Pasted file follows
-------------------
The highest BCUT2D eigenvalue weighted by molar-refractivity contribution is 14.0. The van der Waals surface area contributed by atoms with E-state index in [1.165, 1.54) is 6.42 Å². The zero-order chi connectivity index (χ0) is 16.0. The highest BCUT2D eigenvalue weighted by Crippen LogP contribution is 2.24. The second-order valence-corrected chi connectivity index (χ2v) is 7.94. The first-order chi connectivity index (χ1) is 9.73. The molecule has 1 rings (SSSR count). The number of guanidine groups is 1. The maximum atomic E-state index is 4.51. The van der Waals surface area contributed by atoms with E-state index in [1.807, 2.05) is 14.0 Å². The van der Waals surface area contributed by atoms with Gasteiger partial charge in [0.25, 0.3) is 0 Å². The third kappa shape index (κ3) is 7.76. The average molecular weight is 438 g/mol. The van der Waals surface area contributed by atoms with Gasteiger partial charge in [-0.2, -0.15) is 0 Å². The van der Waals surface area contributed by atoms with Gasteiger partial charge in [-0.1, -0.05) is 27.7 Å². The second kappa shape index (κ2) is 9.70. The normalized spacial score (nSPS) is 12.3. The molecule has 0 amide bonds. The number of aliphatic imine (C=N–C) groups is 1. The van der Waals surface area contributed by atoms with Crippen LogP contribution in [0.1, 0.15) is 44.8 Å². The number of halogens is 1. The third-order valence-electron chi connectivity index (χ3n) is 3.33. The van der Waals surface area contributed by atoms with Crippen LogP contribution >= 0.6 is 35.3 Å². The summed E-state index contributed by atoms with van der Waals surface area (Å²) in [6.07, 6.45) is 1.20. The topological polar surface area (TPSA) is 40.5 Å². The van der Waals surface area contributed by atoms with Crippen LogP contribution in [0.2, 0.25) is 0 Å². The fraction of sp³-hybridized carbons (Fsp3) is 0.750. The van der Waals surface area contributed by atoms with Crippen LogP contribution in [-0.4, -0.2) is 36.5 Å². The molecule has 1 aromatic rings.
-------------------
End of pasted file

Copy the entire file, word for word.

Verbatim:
The highest BCUT2D eigenvalue weighted by molar-refractivity contribution is 14.0. The van der Waals surface area contributed by atoms with E-state index in [1.165, 1.54) is 6.42 Å². The zero-order chi connectivity index (χ0) is 16.0. The highest BCUT2D eigenvalue weighted by Crippen LogP contribution is 2.24. The second-order valence-corrected chi connectivity index (χ2v) is 7.94. The first-order chi connectivity index (χ1) is 9.73. The molecule has 1 rings (SSSR count). The number of guanidine groups is 1. The maximum atomic E-state index is 4.51. The van der Waals surface area contributed by atoms with E-state index in [1.807, 2.05) is 14.0 Å². The van der Waals surface area contributed by atoms with Gasteiger partial charge in [0.25, 0.3) is 0 Å². The third kappa shape index (κ3) is 7.76. The average molecular weight is 438 g/mol. The van der Waals surface area contributed by atoms with Gasteiger partial charge in [-0.2, -0.15) is 0 Å². The van der Waals surface area contributed by atoms with Gasteiger partial charge in [-0.1, -0.05) is 27.7 Å². The second kappa shape index (κ2) is 9.70. The normalized spacial score (nSPS) is 12.3. The molecule has 0 amide bonds. The number of aliphatic imine (C=N–C) groups is 1. The van der Waals surface area contributed by atoms with Crippen LogP contribution in [0.1, 0.15) is 44.8 Å². The number of halogens is 1. The third-order valence-electron chi connectivity index (χ3n) is 3.33. The van der Waals surface area contributed by atoms with Crippen LogP contribution >= 0.6 is 35.3 Å². The summed E-state index contributed by atoms with van der Waals surface area (Å²) in [6.07, 6.45) is 1.20. The topological polar surface area (TPSA) is 40.5 Å². The van der Waals surface area contributed by atoms with Crippen LogP contribution in [0.2, 0.25) is 0 Å². The fraction of sp³-hybridized carbons (Fsp3) is 0.750. The van der Waals surface area contributed by atoms with Crippen LogP contribution in [-0.4, -0.2) is 36.5 Å². The molecule has 1 aromatic rings.